WASHINGTON, DC – As the population ages, incidents of elder abuse increase, according to the World Health Organization. WHO estimates that almost 17% of seniors 60 years of age and older have experienced some form of abuse over the past 12 months.
“Nearly 42 million residents of the U.S. are 60 years old. That means more than seven million seniors were ill-treated by caregivers, family members and even friends last year. But, the alarming fact is that segment of the population is growing exceptionally fast. In fact, each day 10,000 more citizens turn 65. The Census Bureau estimates that by the year 2035, 78 million citizens and immigrants living in America will be 65 years old and older. Does that mean 17% of them, 13 or 14 million seniors, will be in danger of being victimized,” asks Dan Weber, president of the Association of Mature American Citizens [AMAC].
It is up to state and local governments to ensure that vulnerable senior citizens are protected, but it is also a responsibility for friends and family.
Most of the abuse takes place in institutional settings. Nearly two-thirds of abuse takes place in institutional settings such as nursing homes. The onus is on the public sector authorities that oversee those facilities to make sure those who are being cared for in those residences are safe.
Weber has called on government overseers to use their powers to ensure the safety of nursing home residents. “Family members need to get involved, too. They need to thoroughly check out facilities for loved ones who need them. They must find out if there is a past history of abuse. Once a family member takes up residency in a home, they should make regular, unscheduled visits to make sure they are not being mistreated.”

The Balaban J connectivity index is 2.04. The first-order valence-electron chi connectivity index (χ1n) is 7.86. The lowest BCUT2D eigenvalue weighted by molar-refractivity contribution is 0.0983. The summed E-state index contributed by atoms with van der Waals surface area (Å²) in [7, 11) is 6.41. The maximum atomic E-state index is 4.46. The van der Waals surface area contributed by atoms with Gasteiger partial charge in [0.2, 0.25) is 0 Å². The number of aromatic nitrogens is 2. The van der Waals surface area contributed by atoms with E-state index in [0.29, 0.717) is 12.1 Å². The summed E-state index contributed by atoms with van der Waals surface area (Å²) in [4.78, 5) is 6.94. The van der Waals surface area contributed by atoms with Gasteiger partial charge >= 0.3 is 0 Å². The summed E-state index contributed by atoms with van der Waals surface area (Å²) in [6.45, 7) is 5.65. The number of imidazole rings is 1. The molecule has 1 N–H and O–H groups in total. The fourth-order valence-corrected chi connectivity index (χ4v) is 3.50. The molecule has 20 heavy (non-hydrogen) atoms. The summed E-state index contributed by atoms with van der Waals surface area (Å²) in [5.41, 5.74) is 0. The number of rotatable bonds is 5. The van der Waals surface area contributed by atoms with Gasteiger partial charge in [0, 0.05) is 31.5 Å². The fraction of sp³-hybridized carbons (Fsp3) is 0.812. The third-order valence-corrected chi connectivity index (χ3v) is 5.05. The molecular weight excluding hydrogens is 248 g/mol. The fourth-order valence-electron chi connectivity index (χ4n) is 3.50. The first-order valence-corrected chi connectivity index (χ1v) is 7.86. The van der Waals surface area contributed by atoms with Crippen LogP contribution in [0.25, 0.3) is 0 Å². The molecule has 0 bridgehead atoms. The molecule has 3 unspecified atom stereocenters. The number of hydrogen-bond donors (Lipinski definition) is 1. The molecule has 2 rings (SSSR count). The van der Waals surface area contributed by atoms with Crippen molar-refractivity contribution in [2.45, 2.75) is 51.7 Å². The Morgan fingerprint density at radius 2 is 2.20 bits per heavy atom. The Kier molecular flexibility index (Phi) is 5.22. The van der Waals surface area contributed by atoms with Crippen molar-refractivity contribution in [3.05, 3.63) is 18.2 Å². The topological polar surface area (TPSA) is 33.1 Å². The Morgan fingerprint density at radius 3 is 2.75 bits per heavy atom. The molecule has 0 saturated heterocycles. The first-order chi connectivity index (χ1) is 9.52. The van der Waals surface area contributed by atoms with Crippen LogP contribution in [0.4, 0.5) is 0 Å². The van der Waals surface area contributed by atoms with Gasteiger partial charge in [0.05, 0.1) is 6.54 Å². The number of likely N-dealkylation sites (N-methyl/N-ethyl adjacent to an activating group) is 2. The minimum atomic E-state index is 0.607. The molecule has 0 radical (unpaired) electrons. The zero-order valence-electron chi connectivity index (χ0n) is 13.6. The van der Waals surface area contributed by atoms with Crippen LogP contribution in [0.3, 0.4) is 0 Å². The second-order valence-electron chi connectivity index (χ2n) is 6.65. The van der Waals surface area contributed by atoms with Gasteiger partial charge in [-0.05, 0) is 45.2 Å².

However, nearly 16% of abuse takes place in a victims’ own homes, whether they are living alone or with family members. “And, it is up to friends and family members to look in on them on a regular basis and deal with any threatening situations. An errant caregiver and even a frustrated son, daughter, niece or nephew may be engaging in physical, psychological or financial abuse. But it can’t be spotted and stopped if a responsible third party is not keeping tabs on an at-risk friend or relative.”
Weber suggests that when engaging a professional caregiver, make sure you do a thorough background check. But, he says, it is important to provide the individual you hire with fair terms of employment—including ensuring that he or she has a manageable work schedule. “It’s a difficult, and sometimes thankless job. They must have a routine that allows for breaks when needed.”
And, lest it is overlooked, the patient may also be a victim of self-neglect, a condition that is particularly prevalent among those suffering from dementia or Alzheimer’s disease.